Browse Prior Art Database

Scanning Force Microscope Objective

IP.com Disclosure Number: IPCOM000106978D
Original Publication Date: 1992-Jan-01
Included in the Prior Art Database: 2005-Mar-21
Document File: 3 page(s) / 105K

Publishing Venue

IBM

Related People

Martin, Y: AUTHOR [+2]

Abstract

A new Scanning Force Microscope (SFM) is designed as a small objective like unit, destined to be fitted to an optical microscope. This new objective shall extend the capabilities of the optical microscope by allowing imaging and sensitive topographic measurement down to the nanometer scale, in a flexible and simple manner. Description and operation of the SFM objective are given.

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Scanning Force Microscope Objective

       A new Scanning Force Microscope (SFM) is designed as a
small objective like unit, destined to be fitted to an optical
microscope.  This new objective shall extend the capabilities of the
optical microscope by allowing imaging and sensitive topographic
measurement down to the nanometer scale, in a flexible and simple
manner.  Description and operation of the SFM objective are given.

      The Scanning Force Microscope is a novel and flexible tool that
allows non-destructive examination of the surface of devices on a
nanometer scale (1).  Its unique capabilities include the measurement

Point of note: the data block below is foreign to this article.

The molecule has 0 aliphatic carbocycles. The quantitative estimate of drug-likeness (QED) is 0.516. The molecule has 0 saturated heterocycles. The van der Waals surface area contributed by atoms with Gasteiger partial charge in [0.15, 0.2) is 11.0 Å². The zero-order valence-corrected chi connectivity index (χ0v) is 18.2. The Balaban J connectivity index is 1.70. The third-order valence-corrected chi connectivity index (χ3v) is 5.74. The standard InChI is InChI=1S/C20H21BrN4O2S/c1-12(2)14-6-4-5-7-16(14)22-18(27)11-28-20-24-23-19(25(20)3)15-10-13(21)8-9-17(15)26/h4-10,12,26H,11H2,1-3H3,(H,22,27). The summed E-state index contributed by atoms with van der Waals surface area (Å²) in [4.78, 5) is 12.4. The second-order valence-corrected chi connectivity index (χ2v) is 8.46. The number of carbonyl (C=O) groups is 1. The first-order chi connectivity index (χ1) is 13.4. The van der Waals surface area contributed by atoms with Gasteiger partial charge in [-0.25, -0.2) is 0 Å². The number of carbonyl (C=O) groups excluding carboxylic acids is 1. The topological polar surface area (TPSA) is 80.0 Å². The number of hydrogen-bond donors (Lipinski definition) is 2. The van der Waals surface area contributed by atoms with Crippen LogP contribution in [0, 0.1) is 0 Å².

of surface roughness down to a few angstrom, nanometer profiling and
metrology, magnetic imaging and electrical measurements on a
submicron scale.  The proposed Scanning Force Microscope Objective
shall overcome several disadvantages of present commercial
instruments: which can only inspect small samples, typically less
than an inch in size, optical viewing for pre-alignment is limited,
and the instruments are large and complex workstations.

      A schematic diagram of the SFM objective is shown.  One of the
key elements for the miniaturization of the objective is the new
optical detection system.  Referring to the figure, it consists of a
single- mode optical fiber 1 pig-tailed to a laser diode 2 which also
contains an integrated photo-detector.  The radiation coming from the
laser diode and fiber reflects off the vibrating tip-lever 3.  Part
of the reflected radiation reenters the fiber and modulates the laser
light.  The part that reenters is strongly a result of interferences
between the end of the fiber and the lever, and, thus, it is mostly a
periodic function of the spacing d between these two elements, with a
period g/2.  Detecting this reentering light with the photo-detector,
one can detect vibrations of the tip with a sensitivity of about 1
Angstrom in a 10 kHz bandwidth.

      The detection is close to optimum at spacing d up to 20 mm.
This loose tolerance makes the alignment between the cantilever and
the fiber fairly easy in the Z direction. The fiber is held by a
bimorph 4 (used to set d so that the detection sensitivity is
maximum) and a thin glass plate 5; both bimorph and glass plate are
epoxied to a ring 6 which is attached to the XYZ scanner 7.  The XYZ
scanner is a piezo tube with s...